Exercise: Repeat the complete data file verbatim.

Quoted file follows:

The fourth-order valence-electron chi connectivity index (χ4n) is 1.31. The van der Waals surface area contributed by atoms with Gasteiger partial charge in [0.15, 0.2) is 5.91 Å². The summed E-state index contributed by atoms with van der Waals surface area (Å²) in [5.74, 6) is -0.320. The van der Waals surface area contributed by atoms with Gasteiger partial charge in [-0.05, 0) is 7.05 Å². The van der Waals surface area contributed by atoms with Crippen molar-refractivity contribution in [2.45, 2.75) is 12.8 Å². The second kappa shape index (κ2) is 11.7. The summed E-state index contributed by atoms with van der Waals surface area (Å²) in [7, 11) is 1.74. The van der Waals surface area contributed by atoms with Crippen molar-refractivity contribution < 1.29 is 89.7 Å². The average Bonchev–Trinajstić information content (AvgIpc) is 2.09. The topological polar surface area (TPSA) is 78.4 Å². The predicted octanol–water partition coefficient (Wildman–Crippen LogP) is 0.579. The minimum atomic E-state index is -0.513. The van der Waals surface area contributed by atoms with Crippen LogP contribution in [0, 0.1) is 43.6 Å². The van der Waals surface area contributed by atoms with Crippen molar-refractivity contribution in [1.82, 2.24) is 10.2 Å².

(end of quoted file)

The fourth-order valence-electron chi connectivity index (χ4n) is 1.31. The van der Waals surface area contributed by atoms with Gasteiger partial charge in [0.15, 0.2) is 5.91 Å². The summed E-state index contributed by atoms with van der Waals surface area (Å²) in [5.74, 6) is -0.320. The van der Waals surface area contributed by atoms with Gasteiger partial charge in [-0.05, 0) is 7.05 Å². The van der Waals surface area contributed by atoms with Crippen molar-refractivity contribution in [2.45, 2.75) is 12.8 Å². The second kappa shape index (κ2) is 11.7. The summed E-state index contributed by atoms with van der Waals surface area (Å²) in [7, 11) is 1.74. The van der Waals surface area contributed by atoms with Crippen molar-refractivity contribution < 1.29 is 89.7 Å². The average Bonchev–Trinajstić information content (AvgIpc) is 2.09. The topological polar surface area (TPSA) is 78.4 Å². The predicted octanol–water partition coefficient (Wildman–Crippen LogP) is 0.579. The minimum atomic E-state index is -0.513. The van der Waals surface area contributed by atoms with Crippen LogP contribution in [0, 0.1) is 43.6 Å². The van der Waals surface area contributed by atoms with Crippen molar-refractivity contribution in [1.82, 2.24) is 10.2 Å².